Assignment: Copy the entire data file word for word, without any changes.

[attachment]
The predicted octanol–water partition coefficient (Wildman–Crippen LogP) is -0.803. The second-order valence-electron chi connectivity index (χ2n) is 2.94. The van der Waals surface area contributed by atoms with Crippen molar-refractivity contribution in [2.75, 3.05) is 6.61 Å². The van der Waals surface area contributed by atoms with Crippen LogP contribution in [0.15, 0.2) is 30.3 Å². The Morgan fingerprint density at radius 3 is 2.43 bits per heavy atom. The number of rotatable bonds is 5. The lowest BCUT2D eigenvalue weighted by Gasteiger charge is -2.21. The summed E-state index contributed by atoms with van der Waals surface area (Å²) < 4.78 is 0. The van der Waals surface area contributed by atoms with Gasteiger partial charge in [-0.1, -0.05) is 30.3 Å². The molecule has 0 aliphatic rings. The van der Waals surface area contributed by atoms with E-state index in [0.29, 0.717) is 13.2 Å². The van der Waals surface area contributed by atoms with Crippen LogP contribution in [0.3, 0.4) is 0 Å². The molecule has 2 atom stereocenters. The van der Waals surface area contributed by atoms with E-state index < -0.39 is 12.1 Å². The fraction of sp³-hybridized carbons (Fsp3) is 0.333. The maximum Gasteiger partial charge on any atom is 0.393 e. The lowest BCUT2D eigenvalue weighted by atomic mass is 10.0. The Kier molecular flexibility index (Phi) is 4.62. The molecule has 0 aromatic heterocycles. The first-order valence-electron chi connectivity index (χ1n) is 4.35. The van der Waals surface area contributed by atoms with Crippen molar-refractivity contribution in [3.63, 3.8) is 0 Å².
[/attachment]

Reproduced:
The predicted octanol–water partition coefficient (Wildman–Crippen LogP) is -0.803. The second-order valence-electron chi connectivity index (χ2n) is 2.94. The van der Waals surface area contributed by atoms with Crippen molar-refractivity contribution in [2.75, 3.05) is 6.61 Å². The van der Waals surface area contributed by atoms with Crippen LogP contribution in [0.15, 0.2) is 30.3 Å². The Morgan fingerprint density at radius 3 is 2.43 bits per heavy atom. The number of rotatable bonds is 5. The lowest BCUT2D eigenvalue weighted by Gasteiger charge is -2.21. The summed E-state index contributed by atoms with van der Waals surface area (Å²) < 4.78 is 0. The van der Waals surface area contributed by atoms with Gasteiger partial charge in [-0.1, -0.05) is 30.3 Å². The molecule has 0 aliphatic rings. The van der Waals surface area contributed by atoms with E-state index in [0.29, 0.717) is 13.2 Å². The van der Waals surface area contributed by atoms with Crippen LogP contribution in [0.3, 0.4) is 0 Å². The molecule has 2 atom stereocenters. The van der Waals surface area contributed by atoms with E-state index < -0.39 is 12.1 Å². The fraction of sp³-hybridized carbons (Fsp3) is 0.333. The maximum Gasteiger partial charge on any atom is 0.393 e. The lowest BCUT2D eigenvalue weighted by atomic mass is 10.0. The Kier molecular flexibility index (Phi) is 4.62. The molecule has 0 aromatic heterocycles. The first-order valence-electron chi connectivity index (χ1n) is 4.35. The van der Waals surface area contributed by atoms with Crippen molar-refractivity contribution in [3.63, 3.8) is 0 Å².